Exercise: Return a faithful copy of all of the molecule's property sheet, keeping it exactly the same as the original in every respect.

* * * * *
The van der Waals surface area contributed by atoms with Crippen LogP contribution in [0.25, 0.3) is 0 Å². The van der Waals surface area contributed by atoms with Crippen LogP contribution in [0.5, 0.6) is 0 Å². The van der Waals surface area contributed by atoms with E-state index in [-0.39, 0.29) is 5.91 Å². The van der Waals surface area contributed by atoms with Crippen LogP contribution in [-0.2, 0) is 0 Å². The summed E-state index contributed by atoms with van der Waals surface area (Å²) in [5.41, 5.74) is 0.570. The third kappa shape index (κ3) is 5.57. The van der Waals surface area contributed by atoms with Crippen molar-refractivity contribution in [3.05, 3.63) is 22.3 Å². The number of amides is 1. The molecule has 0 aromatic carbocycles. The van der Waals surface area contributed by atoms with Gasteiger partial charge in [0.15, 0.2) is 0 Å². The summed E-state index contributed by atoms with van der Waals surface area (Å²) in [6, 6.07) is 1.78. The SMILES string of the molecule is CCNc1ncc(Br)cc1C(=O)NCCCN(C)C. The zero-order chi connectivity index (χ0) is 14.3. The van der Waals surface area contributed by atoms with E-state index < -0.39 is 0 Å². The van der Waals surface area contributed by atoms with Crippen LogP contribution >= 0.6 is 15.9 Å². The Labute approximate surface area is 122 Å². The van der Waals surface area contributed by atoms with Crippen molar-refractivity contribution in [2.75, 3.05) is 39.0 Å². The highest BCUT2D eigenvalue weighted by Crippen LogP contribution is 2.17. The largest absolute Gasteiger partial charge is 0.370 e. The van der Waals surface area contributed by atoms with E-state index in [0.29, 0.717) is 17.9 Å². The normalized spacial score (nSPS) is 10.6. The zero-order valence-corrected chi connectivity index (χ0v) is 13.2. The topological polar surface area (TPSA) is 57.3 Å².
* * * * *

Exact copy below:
The van der Waals surface area contributed by atoms with Crippen LogP contribution in [0.25, 0.3) is 0 Å². The van der Waals surface area contributed by atoms with Crippen LogP contribution in [0.5, 0.6) is 0 Å². The van der Waals surface area contributed by atoms with E-state index in [-0.39, 0.29) is 5.91 Å². The van der Waals surface area contributed by atoms with Crippen LogP contribution in [-0.2, 0) is 0 Å². The summed E-state index contributed by atoms with van der Waals surface area (Å²) in [5.41, 5.74) is 0.570. The third kappa shape index (κ3) is 5.57. The van der Waals surface area contributed by atoms with Crippen molar-refractivity contribution in [3.05, 3.63) is 22.3 Å². The number of amides is 1. The molecule has 0 aromatic carbocycles. The van der Waals surface area contributed by atoms with Gasteiger partial charge in [0.15, 0.2) is 0 Å². The summed E-state index contributed by atoms with van der Waals surface area (Å²) in [6, 6.07) is 1.78. The SMILES string of the molecule is CCNc1ncc(Br)cc1C(=O)NCCCN(C)C. The zero-order chi connectivity index (χ0) is 14.3. The van der Waals surface area contributed by atoms with E-state index < -0.39 is 0 Å². The van der Waals surface area contributed by atoms with Crippen LogP contribution >= 0.6 is 15.9 Å². The Labute approximate surface area is 122 Å². The van der Waals surface area contributed by atoms with Crippen molar-refractivity contribution in [2.75, 3.05) is 39.0 Å². The highest BCUT2D eigenvalue weighted by Crippen LogP contribution is 2.17. The largest absolute Gasteiger partial charge is 0.370 e. The van der Waals surface area contributed by atoms with E-state index in [0.29, 0.717) is 17.9 Å². The normalized spacial score (nSPS) is 10.6. The zero-order valence-corrected chi connectivity index (χ0v) is 13.2. The topological polar surface area (TPSA) is 57.3 Å².